Don’t Be a Weapon in Sin’s Hand

Thinking about Romans 6:13.

Jameson Steward
Centered on Christ
Published in
2 min readMar 14


A man holding a knife.
Photo by nikko on Unsplash

And do not present your members as instruments of unrighteousness to sin, but present yourselves to God as being alive from the dead, and your members as instruments of righteousness to God. (Romans 6:13)

After telling Christians that we are in the fight of our lives against sin, Paul urges us not to be an “instrument,” a “tool,” or a “weapon” in the hands of sin.

The word for “presenting” conveys the idea of “assisting” or “serving” in a religious way. Since sin no longer has mastery over our bodies, Christians are not to use their “members” as “instruments of unrighteousness” in the service of sin. — Pollard, Truth for Today Commentary, 214

Don’t use your body as a weapon for sin.

The members of our body should no longer be presented as weapons in the hands of sin.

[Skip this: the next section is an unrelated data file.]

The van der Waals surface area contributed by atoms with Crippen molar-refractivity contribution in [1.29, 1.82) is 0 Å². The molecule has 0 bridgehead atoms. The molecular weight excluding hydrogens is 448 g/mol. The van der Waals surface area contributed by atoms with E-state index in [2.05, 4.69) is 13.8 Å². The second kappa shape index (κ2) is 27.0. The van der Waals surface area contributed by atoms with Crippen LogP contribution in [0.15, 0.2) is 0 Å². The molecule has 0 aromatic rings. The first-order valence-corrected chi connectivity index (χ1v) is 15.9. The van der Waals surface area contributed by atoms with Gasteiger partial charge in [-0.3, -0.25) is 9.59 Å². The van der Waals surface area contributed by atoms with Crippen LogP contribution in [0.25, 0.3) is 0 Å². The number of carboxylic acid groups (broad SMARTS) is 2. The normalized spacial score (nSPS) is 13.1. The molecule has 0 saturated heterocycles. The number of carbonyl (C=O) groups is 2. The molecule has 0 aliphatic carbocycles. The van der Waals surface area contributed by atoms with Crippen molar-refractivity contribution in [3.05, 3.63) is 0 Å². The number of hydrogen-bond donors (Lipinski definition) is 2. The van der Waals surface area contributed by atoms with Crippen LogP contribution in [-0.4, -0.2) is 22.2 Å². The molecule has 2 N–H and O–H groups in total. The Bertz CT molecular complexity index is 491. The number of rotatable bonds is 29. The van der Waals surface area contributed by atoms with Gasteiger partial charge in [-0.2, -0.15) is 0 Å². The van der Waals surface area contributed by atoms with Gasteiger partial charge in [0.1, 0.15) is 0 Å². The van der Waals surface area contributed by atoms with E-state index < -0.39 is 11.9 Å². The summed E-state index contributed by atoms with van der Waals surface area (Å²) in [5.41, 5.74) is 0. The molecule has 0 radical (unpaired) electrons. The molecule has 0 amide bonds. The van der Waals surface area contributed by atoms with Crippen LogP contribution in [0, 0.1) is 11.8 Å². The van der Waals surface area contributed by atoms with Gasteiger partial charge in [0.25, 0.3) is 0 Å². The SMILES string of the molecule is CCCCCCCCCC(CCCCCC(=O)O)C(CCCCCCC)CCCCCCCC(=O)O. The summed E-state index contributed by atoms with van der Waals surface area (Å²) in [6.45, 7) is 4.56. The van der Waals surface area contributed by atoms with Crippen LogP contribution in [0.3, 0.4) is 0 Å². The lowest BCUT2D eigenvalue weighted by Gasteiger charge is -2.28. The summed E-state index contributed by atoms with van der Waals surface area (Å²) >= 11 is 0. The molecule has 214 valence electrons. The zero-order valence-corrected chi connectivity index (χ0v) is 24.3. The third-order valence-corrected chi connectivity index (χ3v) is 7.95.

As a solider submits himself to his superiors over him, so one living in sin is submitting himself to the practice of sin and the will of the devil. — Wacaster, Studies in Romans, 236

Christians have died to sin (Romans 6:7) and have removed sin from the throne of their lives by being buried with Christ in baptism (Romans 6:12).

The words we say, the thoughts we think, the places we go, and the things we do with our hands should demonstrate that we are keeping sin off the throne.

Use your body as a weapon for God.

Instead of using ourselves as a weapon for sin, we should be weapons or tools presented to God for righteousness.

Since we have been raised from being buried with Christ in baptism to walk in “newness of life” (Romans 6:4), the life we lead should reflect that fact.

Presenting our selves unto God is an act that includes rejection of a life of sin. — Wacaster, Studies in Romans, 237

Paul continues to point out that the gospel does not encourage Christians to live sinful lives taking advantage of God’s grace (Romans 6:1–2). The gospel teaches Christians to leave sin behind to live for God.